If a photo on Instagram looks too good to be true, it probably is. Even though the platform can be a wonderful and inspiring place, full of beautiful and artistic images, oftentimes it's misleading, too. Photography "tricks" and post-production dissolves the difference between real and fake. And some people try to make use of it, turning their looks into what they think society desires.
Eventually, it got so bad, a counter-movement emerged on Reddit in 2017. The community is called Instagram Reality, and it is dedicated to "exposing" these personas, trying to stop the spread of unreachable ideals and unrealistic expectations. To do so, it is posting side-by-side pics of how Instagrammers look online and in real life.
Bored Panda has already written about the subreddit (most recent articles here, here, and here), but it continues to dig out more and more... "specimens", so we gotta keep up; the pictures are getting more and more ridiculous.
In 2019, Marika Tiggemann and Isabella Anderberg released a study called "Social media is not real: The effect of 'Instagram vs reality' images on women’s social comparison and body image." The research revealed that such images have the power to limit the impact social media posts have on our mental health.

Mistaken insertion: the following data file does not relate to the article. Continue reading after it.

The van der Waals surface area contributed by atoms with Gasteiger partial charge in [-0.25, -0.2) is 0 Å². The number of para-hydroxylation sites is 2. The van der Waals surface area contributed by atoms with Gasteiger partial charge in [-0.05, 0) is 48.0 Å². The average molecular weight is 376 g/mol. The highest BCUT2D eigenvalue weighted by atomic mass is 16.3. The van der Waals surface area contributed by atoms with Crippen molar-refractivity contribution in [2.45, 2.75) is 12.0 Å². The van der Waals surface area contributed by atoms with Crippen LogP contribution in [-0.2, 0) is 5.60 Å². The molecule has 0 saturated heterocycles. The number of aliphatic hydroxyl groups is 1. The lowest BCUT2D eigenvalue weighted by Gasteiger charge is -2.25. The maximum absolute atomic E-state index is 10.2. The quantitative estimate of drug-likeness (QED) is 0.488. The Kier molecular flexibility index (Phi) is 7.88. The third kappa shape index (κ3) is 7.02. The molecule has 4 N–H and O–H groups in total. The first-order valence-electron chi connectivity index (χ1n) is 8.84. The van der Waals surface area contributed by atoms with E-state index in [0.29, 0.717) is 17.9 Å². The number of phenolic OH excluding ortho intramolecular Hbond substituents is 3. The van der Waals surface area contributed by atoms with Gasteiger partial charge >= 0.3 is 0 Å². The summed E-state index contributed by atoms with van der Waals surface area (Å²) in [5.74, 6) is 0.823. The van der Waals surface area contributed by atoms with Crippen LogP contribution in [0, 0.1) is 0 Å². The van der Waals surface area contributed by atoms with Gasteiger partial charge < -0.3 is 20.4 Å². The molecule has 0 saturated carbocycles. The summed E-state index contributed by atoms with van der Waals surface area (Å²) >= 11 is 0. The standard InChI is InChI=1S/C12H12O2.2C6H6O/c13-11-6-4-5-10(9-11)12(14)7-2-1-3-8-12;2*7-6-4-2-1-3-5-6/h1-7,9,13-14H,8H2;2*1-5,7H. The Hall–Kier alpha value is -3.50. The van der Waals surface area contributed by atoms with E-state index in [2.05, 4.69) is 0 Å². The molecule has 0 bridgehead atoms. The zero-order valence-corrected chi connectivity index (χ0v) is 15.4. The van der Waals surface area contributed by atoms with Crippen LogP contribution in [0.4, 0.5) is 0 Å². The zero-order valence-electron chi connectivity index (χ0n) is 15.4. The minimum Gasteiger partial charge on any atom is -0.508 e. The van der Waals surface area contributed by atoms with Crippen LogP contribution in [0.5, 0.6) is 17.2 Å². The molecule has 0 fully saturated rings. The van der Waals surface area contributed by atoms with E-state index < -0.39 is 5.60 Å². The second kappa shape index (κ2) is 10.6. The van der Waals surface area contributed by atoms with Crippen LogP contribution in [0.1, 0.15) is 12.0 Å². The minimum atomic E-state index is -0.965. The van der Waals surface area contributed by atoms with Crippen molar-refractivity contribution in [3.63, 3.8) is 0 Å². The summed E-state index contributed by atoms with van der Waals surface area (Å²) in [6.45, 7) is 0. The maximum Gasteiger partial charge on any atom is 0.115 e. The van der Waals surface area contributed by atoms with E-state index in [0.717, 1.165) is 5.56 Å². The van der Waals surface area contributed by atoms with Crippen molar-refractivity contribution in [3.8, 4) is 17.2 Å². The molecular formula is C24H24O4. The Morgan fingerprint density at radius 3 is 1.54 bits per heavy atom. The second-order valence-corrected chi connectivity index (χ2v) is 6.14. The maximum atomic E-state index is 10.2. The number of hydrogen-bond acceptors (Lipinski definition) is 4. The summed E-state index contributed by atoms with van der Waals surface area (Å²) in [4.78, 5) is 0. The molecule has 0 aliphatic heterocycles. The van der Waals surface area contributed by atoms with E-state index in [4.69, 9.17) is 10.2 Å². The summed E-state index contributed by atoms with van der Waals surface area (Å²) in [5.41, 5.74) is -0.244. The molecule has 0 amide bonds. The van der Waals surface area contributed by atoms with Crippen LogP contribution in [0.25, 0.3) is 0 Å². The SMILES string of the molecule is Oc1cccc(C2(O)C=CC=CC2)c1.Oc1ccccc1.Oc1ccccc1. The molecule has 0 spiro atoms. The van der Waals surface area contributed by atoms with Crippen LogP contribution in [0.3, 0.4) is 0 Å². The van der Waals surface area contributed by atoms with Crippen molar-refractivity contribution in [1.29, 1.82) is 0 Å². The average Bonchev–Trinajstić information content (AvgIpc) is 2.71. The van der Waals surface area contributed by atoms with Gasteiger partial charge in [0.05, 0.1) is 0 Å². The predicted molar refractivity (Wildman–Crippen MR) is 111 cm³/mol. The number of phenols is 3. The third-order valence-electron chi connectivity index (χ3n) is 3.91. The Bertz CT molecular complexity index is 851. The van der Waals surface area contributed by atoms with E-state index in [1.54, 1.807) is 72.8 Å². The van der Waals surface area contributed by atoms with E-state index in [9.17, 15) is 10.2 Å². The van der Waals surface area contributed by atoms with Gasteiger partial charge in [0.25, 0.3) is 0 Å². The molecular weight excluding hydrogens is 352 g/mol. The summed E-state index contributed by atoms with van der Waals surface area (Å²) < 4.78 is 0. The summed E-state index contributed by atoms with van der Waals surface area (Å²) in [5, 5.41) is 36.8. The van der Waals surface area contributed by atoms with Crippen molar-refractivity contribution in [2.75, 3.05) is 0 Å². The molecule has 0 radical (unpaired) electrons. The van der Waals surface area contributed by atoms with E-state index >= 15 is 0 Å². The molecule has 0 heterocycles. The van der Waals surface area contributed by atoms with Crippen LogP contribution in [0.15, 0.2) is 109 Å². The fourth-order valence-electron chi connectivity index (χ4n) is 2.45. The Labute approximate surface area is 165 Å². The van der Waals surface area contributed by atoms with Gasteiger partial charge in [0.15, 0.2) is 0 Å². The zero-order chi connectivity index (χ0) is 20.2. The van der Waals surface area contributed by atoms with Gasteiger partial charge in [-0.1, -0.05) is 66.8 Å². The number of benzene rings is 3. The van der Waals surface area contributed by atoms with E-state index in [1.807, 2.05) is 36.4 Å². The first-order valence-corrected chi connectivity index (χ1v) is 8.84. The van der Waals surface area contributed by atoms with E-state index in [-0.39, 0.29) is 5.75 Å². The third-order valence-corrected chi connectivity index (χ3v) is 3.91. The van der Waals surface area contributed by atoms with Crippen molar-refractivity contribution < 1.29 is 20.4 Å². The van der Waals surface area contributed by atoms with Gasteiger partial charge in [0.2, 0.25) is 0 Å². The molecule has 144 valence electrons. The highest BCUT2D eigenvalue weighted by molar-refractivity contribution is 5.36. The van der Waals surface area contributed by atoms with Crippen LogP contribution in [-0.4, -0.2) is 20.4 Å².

As part of the study, a group of women were randomly assigned to view one of three sets of images: "Instagram vs reality" images, the 'ideal' side alone, or just the 'real' side. When women viewed either the real or comparison posts, researchers noticed that the identification or complete avoidance of the 'perfect' images as fake could "disrupt the comparison process," reducing the negative impact on body image and actually decreasing body dissatisfaction.
I Thinks She's So Beautiful Without The Photoshop. Body Dysmorphia Is Real
"Results suggest that the popular quote 'Comparison is the thief of joy'… has some truth to it," Renee Engeln, a professor of psychology at Northwestern University, writes for Psychology Today. "However, it seems to matter who the target of your comparison is. We may have more luck accepting our own bodies if we see more realistic and diverse representations of other bodies in our social media feeds.
"By following users who regularly challenge the frequent phoniness of Instagram posts, we can practice appreciating the diversity of human bodies and perhaps learn to appreciate our own bodies along the way."